The sweet chestnut
19 July, 2013
In the middle of The Lake of Menteith is the well-wooded island of Inchmahome. At the heart of the woodland is Inchmahome Priory, once home to Augustinian canons. The priory is steeped in history. Most notably, it provided a place of refuge to the four year old Mary Queen of Scots, following the Scottish defeat at the Battle of Pinkie.
Inchmahome’s history is embedded in its woods and trees. The priory is built on the east end of the island as, when it was founded in 1238, the Earl of Menteith reserved the west of the island to use as a garden. His residence was situated on the adjacent island of Inch Talla, which was too small to provide a landscaped garden space.
The woods include many fine specimens of exotic tree varieties, mostly planted in the 1700s. Amongst them are the giant sequoia and Douglas fir. These represent the later history of the island when, during the 1700s and 1800s, improved public transport made the island a popular tourist attraction. People were drawn to the priory as a romantic and picturesque ruin.
The finest trees on the island are perhaps the Spanish chestnut trees, which border each end of the Nun’s walk. These trees are amongst the most impressive veteran trees inScotland. These heavily gnarled and twisted trunks abound with character. Reckoned to be over 400 years old they are showing many signs of age, and look hollow and decayed. They are, however, very much alive and well.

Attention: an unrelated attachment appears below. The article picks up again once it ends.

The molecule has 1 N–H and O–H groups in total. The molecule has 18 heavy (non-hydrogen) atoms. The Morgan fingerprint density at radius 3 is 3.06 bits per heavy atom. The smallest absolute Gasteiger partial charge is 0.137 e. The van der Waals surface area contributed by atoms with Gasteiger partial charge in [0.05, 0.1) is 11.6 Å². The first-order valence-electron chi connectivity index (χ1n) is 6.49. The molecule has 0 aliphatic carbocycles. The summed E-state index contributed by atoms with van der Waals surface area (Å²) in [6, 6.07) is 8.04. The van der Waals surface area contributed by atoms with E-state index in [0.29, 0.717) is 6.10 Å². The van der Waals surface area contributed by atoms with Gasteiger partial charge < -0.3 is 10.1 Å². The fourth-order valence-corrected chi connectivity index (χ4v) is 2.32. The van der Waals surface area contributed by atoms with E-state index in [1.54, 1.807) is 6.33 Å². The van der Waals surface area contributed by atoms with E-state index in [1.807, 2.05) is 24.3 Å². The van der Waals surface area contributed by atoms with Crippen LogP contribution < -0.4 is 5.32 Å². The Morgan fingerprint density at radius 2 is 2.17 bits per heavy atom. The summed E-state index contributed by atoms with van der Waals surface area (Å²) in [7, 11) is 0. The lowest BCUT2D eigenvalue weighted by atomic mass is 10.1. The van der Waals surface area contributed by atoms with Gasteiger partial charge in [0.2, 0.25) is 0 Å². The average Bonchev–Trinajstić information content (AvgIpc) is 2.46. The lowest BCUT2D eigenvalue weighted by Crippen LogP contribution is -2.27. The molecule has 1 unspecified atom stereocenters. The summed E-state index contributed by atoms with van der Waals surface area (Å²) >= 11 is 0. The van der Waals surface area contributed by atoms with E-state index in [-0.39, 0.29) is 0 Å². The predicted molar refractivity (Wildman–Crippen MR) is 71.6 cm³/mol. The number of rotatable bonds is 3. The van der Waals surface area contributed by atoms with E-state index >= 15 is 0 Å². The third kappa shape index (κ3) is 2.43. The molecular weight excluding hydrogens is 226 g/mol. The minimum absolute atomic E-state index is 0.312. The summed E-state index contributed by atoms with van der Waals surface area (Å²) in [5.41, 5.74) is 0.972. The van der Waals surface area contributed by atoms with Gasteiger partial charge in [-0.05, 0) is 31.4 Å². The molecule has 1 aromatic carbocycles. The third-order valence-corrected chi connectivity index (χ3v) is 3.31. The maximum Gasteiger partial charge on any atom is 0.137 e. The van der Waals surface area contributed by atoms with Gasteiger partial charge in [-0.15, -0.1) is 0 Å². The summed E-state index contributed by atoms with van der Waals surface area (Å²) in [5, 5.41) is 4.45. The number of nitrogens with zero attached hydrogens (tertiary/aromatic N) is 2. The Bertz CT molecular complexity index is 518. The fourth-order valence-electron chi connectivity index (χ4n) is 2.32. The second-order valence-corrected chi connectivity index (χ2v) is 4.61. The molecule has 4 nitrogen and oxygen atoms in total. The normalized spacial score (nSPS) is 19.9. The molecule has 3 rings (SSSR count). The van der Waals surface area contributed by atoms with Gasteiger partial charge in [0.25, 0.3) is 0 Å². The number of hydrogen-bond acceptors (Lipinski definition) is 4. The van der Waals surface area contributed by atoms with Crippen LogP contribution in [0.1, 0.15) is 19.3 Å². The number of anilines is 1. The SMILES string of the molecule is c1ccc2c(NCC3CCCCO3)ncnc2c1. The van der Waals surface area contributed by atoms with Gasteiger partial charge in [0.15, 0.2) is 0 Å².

Sweet chestnut trees are not native toScotland, it is thought that they were introduced by the Romans. They planted them deliberately, as they used the nuts as a good source of energy, as well as grinding them into flour. It is said that Roman soldiers were given a porridge made from sweet chestnuts before going into battle. The timber is also highly valued. Sweet chestnut wood is hard, strong and rich in tannins, and it is more durable even than oak. It lasts well in the ground, and is suitable for general outdoor use, requiring no additional preservatives. Traditionally it has been used for stakes, gateposts, and fencing, as well as being used for the poles which support hops. It was also used as a source of tannin, for tanning leather, as a source of medicine for whooping cough and other respiratory diseases.
Inchmahome can be reached by ferry from the Port of Menteith, 8 miles south of Callander, postcode FK8 3 RA.